Ira Glass with the public radio show "This American Life" earned the George Polk Award for Radio Reporting for "Very Tough Love," an hour-long report that showed alarmingly severe punishments being meted out by a county drug court judge in Georgia. Drug courts were set up to emphasize rehabilitation instead of incarceration, but Glass’ investigation revealed that Judge Amanda Williams strayed far from the principles and philosophy by routinely piling on jail sentences for relapses. One 17-year-old girl, initially in trouble for forging two small checks on her father’s account, was facing more than 10 years in jail. Following the airing of "Very Tough Love," Georgia’s Judicial Qualifying Commission filed 14 ethical misconduct charges against Williams. Within weeks of the filing of charges, Williams stepped down from the bench and agreed never to seek other judicial offices.

The Polk Awards, which place a premium on investigative reporting, were established in 1949 by LIU in honor of George Polk, a CBS correspondent who was killed in 1948 while covering the Greek civil war.

Please take our listener survey

Feb 17, 2012

This American Life listener survey If you have a couple minutes to spare, it would be very helpful to us if you would take this listener survey. It will allow us to learn more about our audience, in order to reach new listeners and better serve you folks who are already listening. The survey was designed in collaboration with the University of Chicago Booth School of Business. It should take about five minutes to complete. Thank you!

NYC: Come Beat Ira in Poker

Feb 8, 2012

Ira writes:

Come beat me in poker this Saturday, Feb. 11th. It's a charity tournament for 826NYC, the literacy group. If you are reading this and wondering if you in fact can kick my ass at poker, I want to meet you at the felt, mano a mano. Let's see what you've got. For the kids. It's all for the kids.

David Cross is also in the event. If you're not in the NYC area, you can donate to one of the players who will be competing against Ira and David.

News Flash: The Real Inventor of "Self-Deportation"

Jan 31, 2012

On last week's show, we took up the subject of "self-deportation," the new, supposedly gentler anti-illegal immigration movement that’s been embraced by various Republican presidential hopefuls, including Mitt Romney. In our report we credited Kansas Secretary of State Kris Kobach with inventing “self-deportation.”

But we were reminded by a twitter feed that he was not the first person to come up with this idea.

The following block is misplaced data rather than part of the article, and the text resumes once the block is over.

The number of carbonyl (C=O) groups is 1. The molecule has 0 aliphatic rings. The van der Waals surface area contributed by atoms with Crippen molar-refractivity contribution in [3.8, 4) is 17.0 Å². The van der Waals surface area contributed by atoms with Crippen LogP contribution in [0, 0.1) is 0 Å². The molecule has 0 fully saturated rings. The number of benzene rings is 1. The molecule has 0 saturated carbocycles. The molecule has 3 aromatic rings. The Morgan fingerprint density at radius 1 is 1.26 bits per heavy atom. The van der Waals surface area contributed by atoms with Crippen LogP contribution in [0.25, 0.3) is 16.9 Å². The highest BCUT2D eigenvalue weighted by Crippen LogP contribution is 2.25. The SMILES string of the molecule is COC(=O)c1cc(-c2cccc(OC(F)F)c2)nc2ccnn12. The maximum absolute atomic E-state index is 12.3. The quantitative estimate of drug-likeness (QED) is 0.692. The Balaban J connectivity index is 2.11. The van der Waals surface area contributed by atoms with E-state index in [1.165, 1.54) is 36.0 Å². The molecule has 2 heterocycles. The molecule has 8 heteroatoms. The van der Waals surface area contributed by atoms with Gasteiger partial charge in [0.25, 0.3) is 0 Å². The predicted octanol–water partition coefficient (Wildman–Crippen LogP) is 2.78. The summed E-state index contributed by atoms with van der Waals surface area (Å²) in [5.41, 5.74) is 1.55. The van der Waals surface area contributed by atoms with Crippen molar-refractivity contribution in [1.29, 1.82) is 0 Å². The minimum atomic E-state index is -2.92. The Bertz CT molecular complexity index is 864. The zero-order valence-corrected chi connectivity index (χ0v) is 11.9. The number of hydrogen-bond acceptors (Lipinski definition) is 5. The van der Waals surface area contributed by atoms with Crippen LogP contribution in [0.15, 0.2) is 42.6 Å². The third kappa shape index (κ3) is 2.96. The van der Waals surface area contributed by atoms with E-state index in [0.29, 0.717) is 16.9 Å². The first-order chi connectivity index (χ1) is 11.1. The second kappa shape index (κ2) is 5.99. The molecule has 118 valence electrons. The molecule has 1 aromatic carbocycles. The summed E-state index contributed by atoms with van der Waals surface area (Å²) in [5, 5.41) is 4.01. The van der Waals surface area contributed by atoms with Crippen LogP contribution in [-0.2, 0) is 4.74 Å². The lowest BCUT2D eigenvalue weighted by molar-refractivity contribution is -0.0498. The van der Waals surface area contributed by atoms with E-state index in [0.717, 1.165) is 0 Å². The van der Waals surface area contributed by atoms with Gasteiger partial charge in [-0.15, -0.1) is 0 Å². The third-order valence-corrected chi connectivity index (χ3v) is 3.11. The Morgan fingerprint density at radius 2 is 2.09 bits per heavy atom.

In fact, the concept can be traced to the mid-1990's. That’s when a group called “Hispanics Against Liberal Takeover” (HALTO) started running tongue-in-cheek political ads in California, calling for the self-deportation of all illegal immigrants in the United States.

At the time, the founder of HALTO, a Mexican-American called Daniel D. Portado, came onto our very own radio show in November 1996 to promote this idea.

Daniel D. Portado: We feel that the immigrants are taking too many jobs, are bringing down the quality of life. They're not allowing our young American teenagers the character-building experiences of picking fruit and cleaning hotel beds.

Later Ira asks him:

Ira Glass: Daniel D. Portado, if you actually believe in deportation, what are you, yourself, still doing in California?

Daniel D. Portado: Well, I am here to help everyone get out. I hope to look forward to the day where I will stand at the border and say, will the last Mexican out of California please turn out the lights? That will be me.

Mr. Portado has been trying to set the record straight lately, in interviews like this, but to little avail.

Mr. Portado told Ira he got the idea for his self-deportation movement when he read about Mexican-Americans who were in favor of Propostion 187, a ballot initiative in California that prohibited illegal immigrants from using public health care, public education, and other social services in the state.

Coincidentally, Mr. Kobach told us that Proposition 187 is also what got him interested in immigration reform, which ultimately led to his idea of “attrition through enforcement,” aka self-deportation.

Luckily for Mr. Portado, his ads claim to have trademarked the term.

HALTO and Daniel D. Portado are reportedly the creations of political cartoonist Lalo Alcaraz.

Help us get Mike Birbiglia's movie into theaters

Jan 28, 2012

Ira writes:

For two years, I've been working with Mike Birbiglia to turn the sleepwalking story from our "Fear of Sleep" episode into a feature film. On Monday, the movie premiered at the Sundance Film Festival and it's been a long time since I've had the feeling I have right now, a mix of excitement and curiosity about what's going to happen next. Audiences are telling us they love the film; it's on a few lists of must-see films at Sundance. Click here to watch a scene from Sleepwalk With Me, and for instructions on how to help it get to a theater near you.

1/28/12 UPDATE. Sleepwalk With Me won the Best of NEXT Audience Award at Sundance!

A response to the news from Apple

Jan 13, 2012